McCoy worries about how people will react if they learn he’s gay.
“The fear and hesitation are still very real for me. I’m often afraid to reveal who I am to strangers. I don’t think that fear will ever go away,” he said.
“The strength to keep going, that comes from within myself. I try to stay true to myself and not be afraid of who I am — to stand up for what I believe in and be good to others. You never really know what’s going on in someone’s life.”
Creating a family, and a cover
McCoy was a senior in high school when he told his friends he was gay.
“I dated girls in high school and all of my closest friends were females,” he said.
“It wasn’t until I got older that I realized I surrounded myself with women because they made me feel loved and supported. They were my family.”
His own family gone, McCoy confided in his new family, his girlfriends.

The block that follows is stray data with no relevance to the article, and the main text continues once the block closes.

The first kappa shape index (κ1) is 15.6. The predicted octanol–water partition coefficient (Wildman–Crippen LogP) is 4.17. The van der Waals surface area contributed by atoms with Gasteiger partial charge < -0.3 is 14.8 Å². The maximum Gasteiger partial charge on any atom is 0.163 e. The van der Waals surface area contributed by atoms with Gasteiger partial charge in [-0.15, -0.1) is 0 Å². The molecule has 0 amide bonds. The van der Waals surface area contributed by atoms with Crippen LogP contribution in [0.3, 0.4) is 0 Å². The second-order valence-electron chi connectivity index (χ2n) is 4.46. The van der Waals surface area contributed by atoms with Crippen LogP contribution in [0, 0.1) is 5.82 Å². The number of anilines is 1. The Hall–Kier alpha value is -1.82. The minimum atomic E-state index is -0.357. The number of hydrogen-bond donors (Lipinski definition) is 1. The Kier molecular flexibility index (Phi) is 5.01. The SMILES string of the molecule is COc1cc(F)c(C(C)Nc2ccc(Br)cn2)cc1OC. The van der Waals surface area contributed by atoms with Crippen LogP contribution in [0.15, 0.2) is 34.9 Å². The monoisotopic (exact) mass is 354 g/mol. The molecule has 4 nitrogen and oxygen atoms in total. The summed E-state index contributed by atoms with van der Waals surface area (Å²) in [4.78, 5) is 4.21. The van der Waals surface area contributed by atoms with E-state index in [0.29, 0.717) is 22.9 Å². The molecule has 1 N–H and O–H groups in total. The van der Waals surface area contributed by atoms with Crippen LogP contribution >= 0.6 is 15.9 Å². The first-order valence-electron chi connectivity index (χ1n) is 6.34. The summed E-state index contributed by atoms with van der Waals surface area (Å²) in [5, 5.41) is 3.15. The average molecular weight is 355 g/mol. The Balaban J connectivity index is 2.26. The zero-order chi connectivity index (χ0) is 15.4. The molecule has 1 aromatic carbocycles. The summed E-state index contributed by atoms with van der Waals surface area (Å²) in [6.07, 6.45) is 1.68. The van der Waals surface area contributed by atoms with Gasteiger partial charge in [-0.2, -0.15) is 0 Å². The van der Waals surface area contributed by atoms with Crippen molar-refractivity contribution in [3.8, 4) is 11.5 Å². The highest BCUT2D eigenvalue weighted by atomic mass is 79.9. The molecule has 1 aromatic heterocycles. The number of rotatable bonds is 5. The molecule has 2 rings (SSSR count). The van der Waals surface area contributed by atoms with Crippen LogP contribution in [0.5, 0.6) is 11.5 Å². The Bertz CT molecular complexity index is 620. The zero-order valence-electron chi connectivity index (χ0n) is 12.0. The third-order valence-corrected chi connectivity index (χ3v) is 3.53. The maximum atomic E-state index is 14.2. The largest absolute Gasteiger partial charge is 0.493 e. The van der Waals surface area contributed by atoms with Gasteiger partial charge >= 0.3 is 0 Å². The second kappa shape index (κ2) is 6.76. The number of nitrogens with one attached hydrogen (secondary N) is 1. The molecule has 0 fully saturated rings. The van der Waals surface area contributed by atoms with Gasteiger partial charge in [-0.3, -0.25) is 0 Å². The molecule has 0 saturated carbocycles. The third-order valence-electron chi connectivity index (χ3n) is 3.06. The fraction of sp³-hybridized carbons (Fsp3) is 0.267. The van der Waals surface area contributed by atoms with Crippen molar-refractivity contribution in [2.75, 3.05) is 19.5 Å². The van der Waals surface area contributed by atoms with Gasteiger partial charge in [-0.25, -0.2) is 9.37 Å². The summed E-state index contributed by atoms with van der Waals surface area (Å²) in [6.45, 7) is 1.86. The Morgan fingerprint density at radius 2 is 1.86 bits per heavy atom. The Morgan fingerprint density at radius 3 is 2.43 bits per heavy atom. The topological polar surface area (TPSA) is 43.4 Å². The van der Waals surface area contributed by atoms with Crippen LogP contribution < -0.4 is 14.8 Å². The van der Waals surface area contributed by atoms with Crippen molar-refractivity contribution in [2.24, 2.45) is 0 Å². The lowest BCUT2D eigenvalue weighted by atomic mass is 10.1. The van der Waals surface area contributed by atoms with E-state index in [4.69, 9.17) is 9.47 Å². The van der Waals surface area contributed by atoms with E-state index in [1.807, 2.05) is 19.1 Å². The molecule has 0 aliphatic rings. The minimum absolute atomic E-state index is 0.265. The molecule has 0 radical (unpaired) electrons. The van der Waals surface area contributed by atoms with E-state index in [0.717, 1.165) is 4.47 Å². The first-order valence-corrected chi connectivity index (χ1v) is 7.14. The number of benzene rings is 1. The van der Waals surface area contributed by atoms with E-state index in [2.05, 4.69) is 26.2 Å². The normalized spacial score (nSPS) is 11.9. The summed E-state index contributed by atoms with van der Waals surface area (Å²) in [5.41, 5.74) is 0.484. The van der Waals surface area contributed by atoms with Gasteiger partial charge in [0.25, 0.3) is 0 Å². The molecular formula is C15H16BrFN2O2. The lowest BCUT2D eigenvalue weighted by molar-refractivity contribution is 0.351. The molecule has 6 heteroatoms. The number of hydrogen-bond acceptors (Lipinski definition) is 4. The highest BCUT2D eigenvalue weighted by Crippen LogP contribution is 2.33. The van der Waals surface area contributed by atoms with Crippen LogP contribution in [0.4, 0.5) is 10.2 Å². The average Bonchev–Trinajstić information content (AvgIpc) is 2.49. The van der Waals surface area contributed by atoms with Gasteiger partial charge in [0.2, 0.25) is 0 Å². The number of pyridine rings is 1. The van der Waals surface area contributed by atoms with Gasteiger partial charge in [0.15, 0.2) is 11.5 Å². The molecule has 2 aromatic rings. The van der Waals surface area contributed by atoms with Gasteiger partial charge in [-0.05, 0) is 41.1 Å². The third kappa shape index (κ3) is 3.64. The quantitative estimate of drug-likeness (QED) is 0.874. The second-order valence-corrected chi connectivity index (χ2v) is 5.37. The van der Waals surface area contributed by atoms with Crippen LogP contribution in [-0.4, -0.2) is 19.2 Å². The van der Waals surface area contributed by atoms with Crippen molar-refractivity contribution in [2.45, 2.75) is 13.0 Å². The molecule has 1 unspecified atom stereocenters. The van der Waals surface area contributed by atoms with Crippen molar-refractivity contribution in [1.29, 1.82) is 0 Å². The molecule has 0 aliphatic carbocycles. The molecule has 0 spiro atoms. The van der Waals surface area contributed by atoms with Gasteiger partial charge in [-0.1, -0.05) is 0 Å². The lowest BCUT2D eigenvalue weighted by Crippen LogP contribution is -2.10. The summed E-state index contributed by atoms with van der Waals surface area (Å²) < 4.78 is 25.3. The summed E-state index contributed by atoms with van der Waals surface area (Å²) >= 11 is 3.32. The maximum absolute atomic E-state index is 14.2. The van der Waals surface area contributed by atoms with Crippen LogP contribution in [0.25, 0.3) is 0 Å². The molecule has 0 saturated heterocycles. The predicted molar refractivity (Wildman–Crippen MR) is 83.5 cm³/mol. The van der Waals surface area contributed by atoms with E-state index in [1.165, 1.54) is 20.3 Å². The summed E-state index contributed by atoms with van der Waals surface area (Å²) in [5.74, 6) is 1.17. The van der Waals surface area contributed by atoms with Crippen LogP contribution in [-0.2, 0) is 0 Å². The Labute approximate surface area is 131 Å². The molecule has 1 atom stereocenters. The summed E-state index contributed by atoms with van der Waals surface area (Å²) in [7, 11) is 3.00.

“I was so afraid they would think I was broken. It’s thanks to my supportive group of girlfriends that I was able to find myself. They showed me that I wasn’t broken, that there wasn’t anything wrong with me,” he said.
McCoy graduated fourth in his class of more than 400 students.
On his own after high school, he joined the Air Force, but hid his homosexuality out of fear of how his military comrades would react if they discovered the truth.
He soon learned he was right to be cautious.
During basic training, McCoy’s squadron began harassing another airman they suspected was gay. One night, they beat him so severely he had to go home.
McCoy knew he could never reveal he was gay.
“I was so afraid people would find out. I knew they would hurt me. I had to hide who I was. Every single day I lived in fear that someone would learn the truth,” he said.
McCoy set about building a cover designed to ensure his secret was safe.
He instigated a fight with the largest, toughest man in the squadron.
“I hoped someone would break up the fight before the other guy really hurt me,” he said. “I wanted people to think I was crazy — that surely a gay boy wouldn’t be tough like that.”